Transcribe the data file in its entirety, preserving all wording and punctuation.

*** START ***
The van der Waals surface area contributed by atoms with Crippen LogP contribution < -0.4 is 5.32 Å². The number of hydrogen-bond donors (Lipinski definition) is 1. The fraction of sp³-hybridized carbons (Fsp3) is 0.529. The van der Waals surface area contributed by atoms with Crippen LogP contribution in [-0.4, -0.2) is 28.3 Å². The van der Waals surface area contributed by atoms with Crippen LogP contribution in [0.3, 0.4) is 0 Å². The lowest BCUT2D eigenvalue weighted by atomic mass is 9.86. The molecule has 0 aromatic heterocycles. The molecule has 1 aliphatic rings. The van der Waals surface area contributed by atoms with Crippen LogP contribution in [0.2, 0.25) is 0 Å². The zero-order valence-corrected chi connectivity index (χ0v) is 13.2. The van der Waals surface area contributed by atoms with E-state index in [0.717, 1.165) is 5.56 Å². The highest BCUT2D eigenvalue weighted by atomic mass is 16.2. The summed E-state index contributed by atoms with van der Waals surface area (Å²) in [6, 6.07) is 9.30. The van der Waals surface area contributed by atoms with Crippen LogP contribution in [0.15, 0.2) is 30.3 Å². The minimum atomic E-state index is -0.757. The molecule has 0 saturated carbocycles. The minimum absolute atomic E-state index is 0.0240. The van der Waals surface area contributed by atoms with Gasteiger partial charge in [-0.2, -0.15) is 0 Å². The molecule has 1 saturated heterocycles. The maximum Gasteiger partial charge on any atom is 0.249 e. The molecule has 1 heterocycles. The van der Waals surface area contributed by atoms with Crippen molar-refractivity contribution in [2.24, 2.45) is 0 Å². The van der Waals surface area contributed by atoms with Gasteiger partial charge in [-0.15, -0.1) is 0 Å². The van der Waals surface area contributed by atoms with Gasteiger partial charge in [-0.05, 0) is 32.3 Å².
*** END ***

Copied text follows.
The van der Waals surface area contributed by atoms with Crippen LogP contribution < -0.4 is 5.32 Å². The number of hydrogen-bond donors (Lipinski definition) is 1. The fraction of sp³-hybridized carbons (Fsp3) is 0.529. The van der Waals surface area contributed by atoms with Crippen LogP contribution in [-0.4, -0.2) is 28.3 Å². The van der Waals surface area contributed by atoms with Crippen LogP contribution in [0.3, 0.4) is 0 Å². The lowest BCUT2D eigenvalue weighted by atomic mass is 9.86. The molecule has 0 aromatic heterocycles. The molecule has 1 aliphatic rings. The van der Waals surface area contributed by atoms with Crippen LogP contribution in [0.2, 0.25) is 0 Å². The zero-order valence-corrected chi connectivity index (χ0v) is 13.2. The van der Waals surface area contributed by atoms with E-state index in [0.717, 1.165) is 5.56 Å². The highest BCUT2D eigenvalue weighted by atomic mass is 16.2. The summed E-state index contributed by atoms with van der Waals surface area (Å²) in [6, 6.07) is 9.30. The van der Waals surface area contributed by atoms with Crippen LogP contribution in [0.15, 0.2) is 30.3 Å². The minimum atomic E-state index is -0.757. The molecule has 0 saturated carbocycles. The minimum absolute atomic E-state index is 0.0240. The van der Waals surface area contributed by atoms with Gasteiger partial charge in [-0.2, -0.15) is 0 Å². The molecule has 1 saturated heterocycles. The maximum Gasteiger partial charge on any atom is 0.249 e. The molecule has 1 heterocycles. The van der Waals surface area contributed by atoms with Crippen molar-refractivity contribution in [2.24, 2.45) is 0 Å². The van der Waals surface area contributed by atoms with Gasteiger partial charge in [-0.15, -0.1) is 0 Å². The van der Waals surface area contributed by atoms with Gasteiger partial charge in [-0.05, 0) is 32.3 Å².